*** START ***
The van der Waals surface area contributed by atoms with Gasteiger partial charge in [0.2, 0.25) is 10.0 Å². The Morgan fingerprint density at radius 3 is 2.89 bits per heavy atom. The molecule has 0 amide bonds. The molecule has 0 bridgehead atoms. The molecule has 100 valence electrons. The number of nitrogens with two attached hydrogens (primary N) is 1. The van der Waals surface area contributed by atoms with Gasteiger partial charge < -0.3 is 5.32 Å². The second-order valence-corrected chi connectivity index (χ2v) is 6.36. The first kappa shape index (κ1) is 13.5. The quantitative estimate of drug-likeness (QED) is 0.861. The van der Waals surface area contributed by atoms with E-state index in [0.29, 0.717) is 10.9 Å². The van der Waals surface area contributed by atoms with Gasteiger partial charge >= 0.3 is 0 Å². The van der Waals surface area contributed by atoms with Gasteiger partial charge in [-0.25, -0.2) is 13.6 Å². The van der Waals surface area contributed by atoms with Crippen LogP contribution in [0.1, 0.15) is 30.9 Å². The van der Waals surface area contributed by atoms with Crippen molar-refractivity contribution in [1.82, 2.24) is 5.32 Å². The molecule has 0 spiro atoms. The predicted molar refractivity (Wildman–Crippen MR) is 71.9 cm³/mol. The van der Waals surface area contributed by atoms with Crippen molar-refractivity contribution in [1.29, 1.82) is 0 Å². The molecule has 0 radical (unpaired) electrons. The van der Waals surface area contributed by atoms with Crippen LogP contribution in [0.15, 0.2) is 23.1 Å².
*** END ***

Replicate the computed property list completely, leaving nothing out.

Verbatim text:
The van der Waals surface area contributed by atoms with Gasteiger partial charge in [0.2, 0.25) is 10.0 Å². The Morgan fingerprint density at radius 3 is 2.89 bits per heavy atom. The molecule has 0 amide bonds. The molecule has 0 bridgehead atoms. The molecule has 100 valence electrons. The number of nitrogens with two attached hydrogens (primary N) is 1. The van der Waals surface area contributed by atoms with Gasteiger partial charge < -0.3 is 5.32 Å². The second-order valence-corrected chi connectivity index (χ2v) is 6.36. The first kappa shape index (κ1) is 13.5. The quantitative estimate of drug-likeness (QED) is 0.861. The van der Waals surface area contributed by atoms with E-state index in [0.29, 0.717) is 10.9 Å². The van der Waals surface area contributed by atoms with Gasteiger partial charge >= 0.3 is 0 Å². The van der Waals surface area contributed by atoms with Gasteiger partial charge in [-0.25, -0.2) is 13.6 Å². The van der Waals surface area contributed by atoms with Crippen LogP contribution in [0.1, 0.15) is 30.9 Å². The van der Waals surface area contributed by atoms with Crippen molar-refractivity contribution in [1.82, 2.24) is 5.32 Å². The molecule has 0 spiro atoms. The predicted molar refractivity (Wildman–Crippen MR) is 71.9 cm³/mol. The van der Waals surface area contributed by atoms with Crippen molar-refractivity contribution in [1.29, 1.82) is 0 Å². The molecule has 0 radical (unpaired) electrons. The van der Waals surface area contributed by atoms with Crippen LogP contribution in [0.15, 0.2) is 23.1 Å².